How are we doing?
25 MANNERS EVERY KID SHOULD KNOW BY AGE 9
Helping your child master these simple rules of etiquette will get him noticed – for all the right reasons.
By David Lowry, PhD.
Your child’s rude ‘tude isn’t always intentional. Sometimes kids just don’t realize it’s impolite to interrupt, pick their nose, or loudly observe that the lady walking in front of them has a large behind. And in the hustle and bustle of daily life, busy moms and dads don’t always have the time to focus on etiquette. But, if you reinforce these 25 must-do manners, you’ll raise a polite, kind, well-liked child.
When asking for something, say “Please.”
When receiving something, say “Thank you.”
Do not interrupt grown-ups who are speaking with each other unless there is an emergency. They will notice you and respond when they are’ finished talking.
If you do need to get somebody’s attention right away, the phrase “excuse me” is the most polite way for you to enter the conversation.
When you have any doubt about doing something, ask permission first. It can save you from many hours of grief later.
The world is not interested in what you dislike. Keep negative opinions to yourself, or between you and your friends, and out of earshot of adults.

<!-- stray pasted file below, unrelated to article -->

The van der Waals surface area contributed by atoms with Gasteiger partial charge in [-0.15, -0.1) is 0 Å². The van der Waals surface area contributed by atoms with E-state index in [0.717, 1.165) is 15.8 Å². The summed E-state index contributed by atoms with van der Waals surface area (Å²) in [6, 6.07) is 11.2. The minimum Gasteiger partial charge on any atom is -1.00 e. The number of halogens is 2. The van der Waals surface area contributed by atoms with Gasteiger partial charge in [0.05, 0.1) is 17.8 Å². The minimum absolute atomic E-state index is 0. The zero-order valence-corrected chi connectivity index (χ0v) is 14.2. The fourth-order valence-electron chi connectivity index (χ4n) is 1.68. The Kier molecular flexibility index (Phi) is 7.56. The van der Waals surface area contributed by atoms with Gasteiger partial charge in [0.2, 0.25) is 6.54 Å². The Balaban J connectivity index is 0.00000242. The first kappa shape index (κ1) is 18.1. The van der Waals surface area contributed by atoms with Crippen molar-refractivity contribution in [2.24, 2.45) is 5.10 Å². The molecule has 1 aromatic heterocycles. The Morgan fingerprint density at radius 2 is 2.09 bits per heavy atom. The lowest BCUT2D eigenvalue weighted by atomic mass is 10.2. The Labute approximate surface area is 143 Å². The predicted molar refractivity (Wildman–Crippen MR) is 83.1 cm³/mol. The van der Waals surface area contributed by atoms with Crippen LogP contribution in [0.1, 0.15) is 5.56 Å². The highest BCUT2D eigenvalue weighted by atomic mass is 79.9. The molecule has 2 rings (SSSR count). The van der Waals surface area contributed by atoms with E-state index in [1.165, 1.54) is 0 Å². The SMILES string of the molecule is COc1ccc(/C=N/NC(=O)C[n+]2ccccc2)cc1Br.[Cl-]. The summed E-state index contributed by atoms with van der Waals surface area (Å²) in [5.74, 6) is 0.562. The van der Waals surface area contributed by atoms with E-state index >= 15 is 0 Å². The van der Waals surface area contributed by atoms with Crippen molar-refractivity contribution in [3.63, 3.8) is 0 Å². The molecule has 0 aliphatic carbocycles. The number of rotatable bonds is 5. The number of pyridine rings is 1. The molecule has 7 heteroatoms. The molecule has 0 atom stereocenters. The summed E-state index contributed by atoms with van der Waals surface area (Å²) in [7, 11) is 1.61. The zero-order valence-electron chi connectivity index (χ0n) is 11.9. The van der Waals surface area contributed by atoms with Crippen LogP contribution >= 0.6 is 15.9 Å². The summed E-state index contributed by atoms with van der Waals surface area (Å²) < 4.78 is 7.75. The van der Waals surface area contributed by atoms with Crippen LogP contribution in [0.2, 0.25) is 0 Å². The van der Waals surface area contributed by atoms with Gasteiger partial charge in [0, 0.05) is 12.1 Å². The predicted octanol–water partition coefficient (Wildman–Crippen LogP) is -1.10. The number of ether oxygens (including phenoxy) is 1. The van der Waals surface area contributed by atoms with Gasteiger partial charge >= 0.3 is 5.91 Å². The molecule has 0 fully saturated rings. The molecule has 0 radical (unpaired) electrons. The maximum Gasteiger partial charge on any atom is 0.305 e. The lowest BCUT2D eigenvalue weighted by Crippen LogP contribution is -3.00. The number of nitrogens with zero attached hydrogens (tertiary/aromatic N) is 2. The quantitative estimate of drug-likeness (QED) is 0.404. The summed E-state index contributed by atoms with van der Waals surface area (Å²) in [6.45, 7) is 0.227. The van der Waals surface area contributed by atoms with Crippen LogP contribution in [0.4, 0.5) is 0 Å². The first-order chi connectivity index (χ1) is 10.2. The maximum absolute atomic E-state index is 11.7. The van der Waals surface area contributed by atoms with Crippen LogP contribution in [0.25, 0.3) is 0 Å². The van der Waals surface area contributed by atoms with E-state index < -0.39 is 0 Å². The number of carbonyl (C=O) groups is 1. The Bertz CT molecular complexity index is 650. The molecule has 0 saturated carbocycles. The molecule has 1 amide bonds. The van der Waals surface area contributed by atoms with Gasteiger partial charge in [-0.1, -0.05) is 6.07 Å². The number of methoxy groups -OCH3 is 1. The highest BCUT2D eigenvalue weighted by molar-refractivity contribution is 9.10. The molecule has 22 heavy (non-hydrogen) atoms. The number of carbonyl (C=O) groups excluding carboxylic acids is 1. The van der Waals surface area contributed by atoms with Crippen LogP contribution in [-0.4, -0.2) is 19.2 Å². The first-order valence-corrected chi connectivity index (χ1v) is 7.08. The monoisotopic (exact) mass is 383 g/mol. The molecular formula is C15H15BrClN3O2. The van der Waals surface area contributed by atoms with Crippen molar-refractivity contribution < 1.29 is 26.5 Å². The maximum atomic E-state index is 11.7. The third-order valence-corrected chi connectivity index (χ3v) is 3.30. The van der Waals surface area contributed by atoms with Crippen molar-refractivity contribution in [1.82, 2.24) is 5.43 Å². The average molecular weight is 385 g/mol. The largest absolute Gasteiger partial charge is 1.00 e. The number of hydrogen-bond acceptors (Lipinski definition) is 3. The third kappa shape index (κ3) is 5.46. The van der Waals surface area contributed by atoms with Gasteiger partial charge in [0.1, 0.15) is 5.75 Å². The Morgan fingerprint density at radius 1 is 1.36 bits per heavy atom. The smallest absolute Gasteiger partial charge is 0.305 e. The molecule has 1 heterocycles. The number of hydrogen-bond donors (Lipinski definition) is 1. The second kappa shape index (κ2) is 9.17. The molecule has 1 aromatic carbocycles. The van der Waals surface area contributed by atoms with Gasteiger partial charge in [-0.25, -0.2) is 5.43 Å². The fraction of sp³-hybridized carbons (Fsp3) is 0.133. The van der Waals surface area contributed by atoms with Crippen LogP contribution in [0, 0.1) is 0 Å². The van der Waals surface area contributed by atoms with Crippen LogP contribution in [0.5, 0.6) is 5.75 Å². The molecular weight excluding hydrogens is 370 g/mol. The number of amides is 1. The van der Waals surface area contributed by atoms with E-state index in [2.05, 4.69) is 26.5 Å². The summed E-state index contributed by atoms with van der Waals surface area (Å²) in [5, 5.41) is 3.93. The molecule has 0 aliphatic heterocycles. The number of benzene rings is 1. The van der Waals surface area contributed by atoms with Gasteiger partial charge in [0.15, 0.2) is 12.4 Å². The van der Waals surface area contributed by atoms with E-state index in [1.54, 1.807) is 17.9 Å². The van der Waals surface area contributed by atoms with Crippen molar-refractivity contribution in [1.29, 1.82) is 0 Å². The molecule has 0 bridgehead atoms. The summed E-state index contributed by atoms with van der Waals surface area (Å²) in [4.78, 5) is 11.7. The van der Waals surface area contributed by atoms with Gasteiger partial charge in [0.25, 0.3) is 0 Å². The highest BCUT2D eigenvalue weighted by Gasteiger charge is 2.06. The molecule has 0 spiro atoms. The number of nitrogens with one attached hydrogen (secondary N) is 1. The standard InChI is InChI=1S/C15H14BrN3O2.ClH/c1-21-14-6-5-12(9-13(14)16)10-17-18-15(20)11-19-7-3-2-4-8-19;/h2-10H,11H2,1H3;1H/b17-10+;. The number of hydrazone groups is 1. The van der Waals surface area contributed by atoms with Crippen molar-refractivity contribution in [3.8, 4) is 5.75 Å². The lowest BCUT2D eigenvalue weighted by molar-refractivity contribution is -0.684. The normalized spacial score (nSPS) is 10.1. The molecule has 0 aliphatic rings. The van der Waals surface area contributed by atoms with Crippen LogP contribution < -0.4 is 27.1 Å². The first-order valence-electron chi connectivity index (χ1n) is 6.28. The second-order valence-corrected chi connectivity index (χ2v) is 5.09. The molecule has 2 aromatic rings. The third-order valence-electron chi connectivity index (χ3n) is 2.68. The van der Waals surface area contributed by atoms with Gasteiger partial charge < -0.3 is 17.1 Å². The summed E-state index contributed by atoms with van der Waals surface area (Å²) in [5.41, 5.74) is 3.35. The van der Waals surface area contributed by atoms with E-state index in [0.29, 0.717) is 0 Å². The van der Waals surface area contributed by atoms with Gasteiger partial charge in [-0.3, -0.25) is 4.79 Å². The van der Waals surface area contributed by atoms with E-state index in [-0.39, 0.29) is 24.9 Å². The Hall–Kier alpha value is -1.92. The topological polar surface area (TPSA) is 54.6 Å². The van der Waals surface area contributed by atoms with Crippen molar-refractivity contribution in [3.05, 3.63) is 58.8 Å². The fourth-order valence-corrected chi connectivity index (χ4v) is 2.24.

Do not comment on other people’s physical characteristics unless, of course, it’s to compliment them, which is always welcome.
When people ask you how you are, tell them and then ask them how they are.
When you have spent time at your friend’s house, remember to thank his or her parents for having you over and for the good time you had.
Knock on closed doors – and wait to see if there’s a response – before entering.
When you make a phone call, introduce yourself first and then ask if you can speak with the person you are calling.
Be appreciative and say “thank you” for any gift you receive. In the age of e-mail, a handwritten thank-you note can have a powerful effect.
Never use foul language in front of adults. Grown-ups already know all those words, and they find them boring and unpleasant.
Don’t call people mean names.
Do not make fun of anyone for any reason. Teasing shows others you are weak, and ganging up on someone else is cruel.
Even if a play or an assembly is boring, sit through it quietly and pretend that you are interested. The performers and presenters are doing their best.
If you bump into somebody, immediately say “Excuse me.”
Cover your mouth when you cough or sneeze, and don’t pick your nose in public.
As you walk through a door, look to see if you can hold it open for someone else.
If you come across a parent, a teacher, or a neighbor working on something, ask if you can help. If they say “yes ,” do so – you may learn something new.
When an adult asks you for a favor, do it without grumbling and with a smile.
When someone helps you, say “thank you.” That person will likely want to help you again. This is especially true with teachers!
Use eating utensils properly. If you are unsure how to do so, ask your parents to teach you or watch what adults do.
Keep a napkin on your lap; use it to wipe your mouth when necessary.
Don’t reach for things at the table; ask to have them passed.
Originally published in the March 2011 issue of Parents magazine